Secondly, Facebook’s primary business is advertising. The very point of ads is to influence emotions and behavior, and they often use data and psychological insights to do so. The news feed isn’t a product that’s somehow “neutral,” it’s constructed with a particular goal in mind.

“FB experiments with what it shows you in order to understand how you will react,” sociologist Elizabeth Popp Berman writes. “That is how they stay in business.”

University of Texas research associate Tal Yarkoni has a detailed defense of the study, arguing that it’s not far outside of what companies usually do, and that using this kind of data for basic research is valuable.

And despite what some pieces seem to imply, Facebook was not really manipulating its user’s emotions, Yarkoni writes:

In particular, the suggestion that Facebook “manipulated users’ emotions” is quite misleading. Framing it that way tacitly implies that Facebook must have done something specifically designed to induce a different emotional experience in its users. In reality, for users assigned to the experimental condition, Facebook simply removed a variable proportion of status messages that were automatically detected as containing positive or negative emotional words.

Let me repeat that: Facebook removed emotional messages for some users. It did not, as many people seem to be assuming, add content specifically intended to induce specific emotions. Now, given that a large amount of content on Facebook is already highly emotional in nature–think about all the people sharing their news of births, deaths, break-ups, etc.–it seems very hard to argue that Facebook would have been introducing new risks to its users even if it had presented some of them with more emotional content. But it’s certainly not credible to suggest that replacing 10% – 90% of emotional content with neutral content constitutes a potentially dangerous manipulation of people’s subjective experience.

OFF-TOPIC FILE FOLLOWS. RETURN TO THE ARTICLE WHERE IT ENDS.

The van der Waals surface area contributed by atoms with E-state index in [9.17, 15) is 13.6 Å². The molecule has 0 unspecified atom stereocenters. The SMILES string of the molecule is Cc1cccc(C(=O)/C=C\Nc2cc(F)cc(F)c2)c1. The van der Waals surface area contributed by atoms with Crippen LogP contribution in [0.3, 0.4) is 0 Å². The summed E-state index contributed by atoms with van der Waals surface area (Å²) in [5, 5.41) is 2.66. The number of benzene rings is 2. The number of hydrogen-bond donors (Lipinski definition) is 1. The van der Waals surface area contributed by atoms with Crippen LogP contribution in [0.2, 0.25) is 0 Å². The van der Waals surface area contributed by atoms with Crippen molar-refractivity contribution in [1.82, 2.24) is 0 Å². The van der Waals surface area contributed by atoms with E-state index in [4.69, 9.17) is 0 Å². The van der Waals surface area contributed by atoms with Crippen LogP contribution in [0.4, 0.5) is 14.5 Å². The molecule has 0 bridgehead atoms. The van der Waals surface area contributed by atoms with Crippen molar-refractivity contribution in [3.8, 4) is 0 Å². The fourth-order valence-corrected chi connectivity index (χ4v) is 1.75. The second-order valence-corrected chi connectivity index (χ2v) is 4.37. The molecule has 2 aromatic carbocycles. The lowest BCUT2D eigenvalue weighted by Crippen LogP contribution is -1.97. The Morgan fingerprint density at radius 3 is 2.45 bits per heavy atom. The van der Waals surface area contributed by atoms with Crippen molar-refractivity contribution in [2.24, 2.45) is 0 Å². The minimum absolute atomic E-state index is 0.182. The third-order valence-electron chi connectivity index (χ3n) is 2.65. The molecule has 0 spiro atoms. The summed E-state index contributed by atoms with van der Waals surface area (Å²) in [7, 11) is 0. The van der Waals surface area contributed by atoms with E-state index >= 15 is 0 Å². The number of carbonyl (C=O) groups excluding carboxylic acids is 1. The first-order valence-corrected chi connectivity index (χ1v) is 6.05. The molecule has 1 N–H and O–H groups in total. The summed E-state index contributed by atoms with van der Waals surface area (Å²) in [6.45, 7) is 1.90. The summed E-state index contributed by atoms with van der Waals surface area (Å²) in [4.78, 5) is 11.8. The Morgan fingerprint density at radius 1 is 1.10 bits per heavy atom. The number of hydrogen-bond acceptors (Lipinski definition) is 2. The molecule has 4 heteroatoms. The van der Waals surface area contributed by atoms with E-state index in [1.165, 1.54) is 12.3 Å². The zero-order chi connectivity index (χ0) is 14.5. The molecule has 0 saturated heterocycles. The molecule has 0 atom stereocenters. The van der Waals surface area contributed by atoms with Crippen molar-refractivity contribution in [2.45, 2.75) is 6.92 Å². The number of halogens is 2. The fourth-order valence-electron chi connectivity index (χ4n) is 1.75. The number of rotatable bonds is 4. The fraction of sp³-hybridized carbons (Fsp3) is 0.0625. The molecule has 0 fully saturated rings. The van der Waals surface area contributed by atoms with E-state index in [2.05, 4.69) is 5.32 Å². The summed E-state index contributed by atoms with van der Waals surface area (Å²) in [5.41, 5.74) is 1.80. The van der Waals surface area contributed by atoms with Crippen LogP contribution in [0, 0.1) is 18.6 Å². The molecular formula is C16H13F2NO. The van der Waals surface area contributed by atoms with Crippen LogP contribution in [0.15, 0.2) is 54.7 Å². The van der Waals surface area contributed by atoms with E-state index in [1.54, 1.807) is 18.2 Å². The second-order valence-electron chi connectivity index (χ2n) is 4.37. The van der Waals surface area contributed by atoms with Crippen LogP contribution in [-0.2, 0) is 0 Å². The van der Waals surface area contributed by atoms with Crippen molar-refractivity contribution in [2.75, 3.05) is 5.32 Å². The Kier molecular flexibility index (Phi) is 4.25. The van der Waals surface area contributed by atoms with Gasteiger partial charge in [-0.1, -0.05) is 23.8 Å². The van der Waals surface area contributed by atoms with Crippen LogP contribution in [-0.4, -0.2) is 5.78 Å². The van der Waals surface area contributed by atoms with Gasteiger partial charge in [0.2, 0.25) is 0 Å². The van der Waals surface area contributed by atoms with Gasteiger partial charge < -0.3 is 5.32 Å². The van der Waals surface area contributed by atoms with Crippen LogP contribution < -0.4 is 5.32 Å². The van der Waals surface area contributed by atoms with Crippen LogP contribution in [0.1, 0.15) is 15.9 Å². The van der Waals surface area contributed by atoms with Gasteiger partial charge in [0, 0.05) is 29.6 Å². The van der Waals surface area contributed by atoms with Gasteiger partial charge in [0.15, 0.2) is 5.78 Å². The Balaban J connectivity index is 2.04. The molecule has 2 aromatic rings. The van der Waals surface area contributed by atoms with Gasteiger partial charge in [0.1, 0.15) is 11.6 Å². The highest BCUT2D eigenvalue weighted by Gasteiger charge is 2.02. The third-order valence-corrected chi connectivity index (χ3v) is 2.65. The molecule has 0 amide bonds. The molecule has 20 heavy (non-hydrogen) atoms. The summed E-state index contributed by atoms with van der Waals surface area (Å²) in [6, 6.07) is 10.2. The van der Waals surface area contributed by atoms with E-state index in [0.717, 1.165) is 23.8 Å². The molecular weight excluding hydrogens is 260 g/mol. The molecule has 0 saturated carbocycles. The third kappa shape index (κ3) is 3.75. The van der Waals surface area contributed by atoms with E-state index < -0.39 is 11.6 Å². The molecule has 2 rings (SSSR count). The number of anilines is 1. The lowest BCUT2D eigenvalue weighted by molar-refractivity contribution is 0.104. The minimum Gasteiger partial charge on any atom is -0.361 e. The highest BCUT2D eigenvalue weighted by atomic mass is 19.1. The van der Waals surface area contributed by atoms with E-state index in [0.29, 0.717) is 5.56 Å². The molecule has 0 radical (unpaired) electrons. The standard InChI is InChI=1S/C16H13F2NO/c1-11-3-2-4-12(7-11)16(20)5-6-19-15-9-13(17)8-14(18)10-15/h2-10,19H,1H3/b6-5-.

Still, as Elizabeth Berman points out, the study raises some pretty massive questions that are going to be important for Facebook, similar companies, and the world of big data researchers.

“Does signing a user agreement when you create an account really constitute informed consent?” Berman writes.

Informed consent is the idea that those having data collected should get consent using “reasonably understood” language. Some argue Facebook’s terms of service doesn’t do the job, and the latter criterion doesn’t seem to be met.

A second question has even bigger implications for these kind of datasets. The research is potentially valuable, and the amount of information is intriguing for the company. But ubiquity brings its own questions.

“Do companies that create platforms that are broadly adopted (and which become almost obligatory to use) have ethical obligations in the conduct of research that go beyond what we would expect from, say, market research firms?” Berman asks.

Facebook’s sheer size and ubiquity mean that it has access to more data, and that any changes have far more impact, than just about any other researcher can imagine. The intimacy and scale of that relationship is one of the reasons that the reaction has been so intense.

We reached out to Facebook for further comment – here’s what a spokesperson passed on to The Atlantic:

“This research was conducted for a single week in 2012 and none of the data used was associated with a specific person’s Facebook account. We do research to improve our services and to make the content people see on Facebook as relevant and engaging as possible. A big part of this is understanding how people respond to different types of content, whether it’s positive or negative in tone, news from friends, or information from pages they follow. We carefully consider what research we do and have a strong internal review process. There is no unnecessary collection of people’s data in connection with these research initiatives and all data is stored securely.”

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